Wages Hold the Key to This Recovery

The news isn’t great on the consumer spending front. Purchases by U.S. consumers, which account for about 70 percent of the total economy, increased just 0.2 percent in May. That follows zero growth in April and is less than the 0.4 percent that economists were predicting for last month.

On the other hand, it appears that people have more money in their pockets. Disposable personal income rose 0.4 percent last month, or about $55.6 billion. Over the first five months of 2014, nominal private wages and salaries are up 5.6 percent at an annual rate, according to Neil Dutta, chief U.S. economist at Renaissance Macro Research. Nominal disposable income is up 5 percent.

Rather than spend that money, though, Americans are socking it away and paying down debt. The savings rate is running at 4.8 percent, up from 4.1 percent in December. With credit tight, consumption is much more a function of wage growth these days than during previous recoveries.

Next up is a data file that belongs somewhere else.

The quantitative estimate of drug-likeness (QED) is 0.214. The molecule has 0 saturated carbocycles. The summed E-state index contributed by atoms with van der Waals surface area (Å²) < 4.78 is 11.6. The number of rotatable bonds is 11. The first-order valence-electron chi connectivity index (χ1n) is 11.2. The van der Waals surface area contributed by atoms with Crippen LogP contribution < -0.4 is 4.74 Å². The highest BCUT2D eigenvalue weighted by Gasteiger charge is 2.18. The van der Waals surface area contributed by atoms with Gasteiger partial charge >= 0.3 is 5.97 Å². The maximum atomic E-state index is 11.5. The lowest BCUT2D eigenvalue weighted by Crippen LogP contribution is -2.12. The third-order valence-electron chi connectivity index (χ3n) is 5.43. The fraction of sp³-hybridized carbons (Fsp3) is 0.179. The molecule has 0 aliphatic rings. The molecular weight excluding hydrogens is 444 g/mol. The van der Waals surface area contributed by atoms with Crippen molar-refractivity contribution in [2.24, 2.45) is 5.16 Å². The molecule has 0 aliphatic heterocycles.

“Wages are the story right now,” says Jacob Oubina, senior U.S. economist at RBC Capital Markets. “They’re the end all [and] be all of the current expansion.” During the previous recovery, from 2002 to 2007, the correlation between wage growth and personal consumption was just 12 percent, says Oubina. For this recovery, it’s been 95 percent, he says.

That means you can draw a pretty straight line between GDP expansion and wage growth. Over the past 12 months, average weekly earnings have risen about 2 percent. Which is right around where GDP is running.

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